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A large cave church with a baptistry is hewn
into rock near the main gates It was constructed simultaneously with the defensive works in the 6th—7th centuries. It had two entrances from the side of the passage leading to the main gates and a window between them. The sanctuary faces the entrance. A so-called synthronon. stepped benches with a bishops throne in the middle, runs in a semicircle along the sanctuary niche wall. The chancel was separated from the rest of the church by an altar screen. In its middle the threshold to the Holy Doors has survived; on the sides are grooves for parts of a wooden iconostasis. The chancel was painted with frescos but, unfortunately,
these have not survived. Above, in the ceiling there was a ring for a lamp. Near the chancel a niche was hewn most probably for holding praying-books. To the right of the entrance there is a bench for parishioners. To the left of the chancel was the baptistry. The chancel, baptistry and benches are the most ancient part of the church, which was later widened to the north and east.
A cave casemate which protected the approaches to
the main gates was arranged at the western perimeter of the
plateau. The fortification wall came up to it
from the main gates along the bend of the rock. The casemate was hewn into the ledge of the rock overhanging the
start of the first section of road. The casemate was arranged in the following way: a large cave was hewn into the solid rock Its ceiling was supported by a massive pillar. From the surface of an adjoining rock
a staircase led to this cave and from the lower landing of the stairs, wooden footbridges spanned the cleft.
The cave had two lateral sections. There are six
apertures in the casemate walls. Three large
window-like embrasures, now greatly ruined by the
elements, once appeared as rectangular windows located at floor level. Some of these embrasures have retained traces of collars, which shows that they were covered with planked screens. These embrasures are
wide and low. Defenders could use a bow while
standing on their knee. But they had another
purpose: stones were rolled down from them onto
enemies who tried to access the plateau.
were lateral auxiliary premises in the casemate: the
right one was a pantry, where in holes in the floor along the
walls stood some fifteen pithoi with food and water; the premises on the left were a small barracks where the fortress defenders could rest on benches hewn into the rock along the walls.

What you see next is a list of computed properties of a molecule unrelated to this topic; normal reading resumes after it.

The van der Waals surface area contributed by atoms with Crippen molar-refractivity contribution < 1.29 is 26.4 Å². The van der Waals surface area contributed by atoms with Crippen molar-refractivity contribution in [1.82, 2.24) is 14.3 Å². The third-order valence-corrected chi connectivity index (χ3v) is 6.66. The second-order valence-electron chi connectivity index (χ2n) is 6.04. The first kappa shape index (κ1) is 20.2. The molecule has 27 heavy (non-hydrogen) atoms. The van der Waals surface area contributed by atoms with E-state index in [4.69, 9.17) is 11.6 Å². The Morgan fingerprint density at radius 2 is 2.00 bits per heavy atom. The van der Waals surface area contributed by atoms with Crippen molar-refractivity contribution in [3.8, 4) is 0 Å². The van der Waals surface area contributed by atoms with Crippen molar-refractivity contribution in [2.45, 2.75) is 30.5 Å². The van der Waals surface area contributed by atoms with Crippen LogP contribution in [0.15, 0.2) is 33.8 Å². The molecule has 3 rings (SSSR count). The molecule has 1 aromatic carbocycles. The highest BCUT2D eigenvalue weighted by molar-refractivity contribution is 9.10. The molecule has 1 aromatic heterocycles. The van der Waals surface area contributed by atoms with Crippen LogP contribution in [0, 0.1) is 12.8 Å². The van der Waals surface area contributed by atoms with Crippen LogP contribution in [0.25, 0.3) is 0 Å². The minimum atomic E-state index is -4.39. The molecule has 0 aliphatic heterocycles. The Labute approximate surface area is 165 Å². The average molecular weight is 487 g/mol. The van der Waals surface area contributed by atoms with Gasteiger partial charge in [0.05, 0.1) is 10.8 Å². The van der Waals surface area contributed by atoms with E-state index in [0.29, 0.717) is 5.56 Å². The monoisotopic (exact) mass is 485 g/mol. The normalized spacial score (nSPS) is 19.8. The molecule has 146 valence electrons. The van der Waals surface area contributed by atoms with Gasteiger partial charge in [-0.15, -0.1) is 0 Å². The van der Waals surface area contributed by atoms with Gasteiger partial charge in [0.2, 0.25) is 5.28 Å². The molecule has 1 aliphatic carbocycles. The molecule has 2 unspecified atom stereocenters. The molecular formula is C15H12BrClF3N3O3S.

upper ground of the adjoining rock, from which a
stairway led to the cave casemate, ten grain pits were hewn into the rock, which was typical for the early period of Eski-Kermen. Grain pits were found near every centre of resistance. The reserves were stock-piled
beforehand, possibly by nearby residents, who also took part in the defence of the town. After the destruction of the forti-
fications, the grain pits were widened and turned into
caves for husbandry needs. At the same time a church was built over the casemate, from which only an altar has remained. The town had several cave churches; some of
these have retained their fresco paintings.
Dormition Church is the most interesting of these. It has some peculiarities in
its architecture. Being
very small, the chancel is not situated in front of the
entrance, but to the right of it, in a corner. A miniature altar table stands
very close to the wall. There is a small hollow in the
altar for relics In front of the niche in the
wall and on the floor slots and sockets have been cut for a
wooden screen, possibly an iconostasis.
Upon close examination of details of the church
structure, it becomes evident that the premises had been used earlier for another purpose and were adapted to the church. At first it had been a grain pit (a hole is seen in the ceiling, covered with a stone slab), then a cistern for water. When the defensive walls lost their significance and were demolished, the cistern was widened and a winery was set up here. A tarapan was hewn into the western corner to press the grapes and the juice trickled down flutes into containers set in a large rectangular cutting. Later a church appeared here. The tarapan was carelessly trimmed and disguised as a bench for parishioners The
cutting in the floor was filled up and a chancel
hewn into the right corner.
paintings in the church have survived only partially.
The altar niche bears a representation of Christ in a purple cloak sitting on a golden-yellow throne, with two full-length figures: on the left-the Virgin Mary and on the right-an apostle. Hardly anything is left of paintings on the north-eastern section (the wall nearest to the chancel). The ceiling contains
scenes of the Baptism and the Nativity.
north-western side of the wall (in front of the
entrance) a large fresco of the Dormition has been preserved,
which gave the church its present-day name. It is executed on a wet-lime ground. The figure of the Virgin Mary is in the centre of the composition. She is stretched out on a bed, Her arms crossed on Her breast, and is surrounded by mourning figures. An angel with a sword is pursuing a profane. The painting dates from the turn of the 13th century, at about the time the church appeared.
the eastern precipice of the plateau stand defensive
casemates which, together with the fortification wall, were
part of the town's defence system.
residential area was located to the west of the
casemates. Archaeological excavations have shown that the cultural layer of Eski-Kermen lies within the 6th—13th centuries.
Dwellings stood close together and faced narrow
streets, which often finished in dead-ends, the
inevitable result of such crowded construction.
Sections of buildings from the last period of the town's existence have been excavated. Four separate courtyards can be traced, which are separated by a street running parallel to the
precipice, and a narrow side street. The houses were
built in the 12th—13th centuries in place of
earlier ones. The buildings did not adhere to the
previous floor plans.
households were not large, 150—200 square metres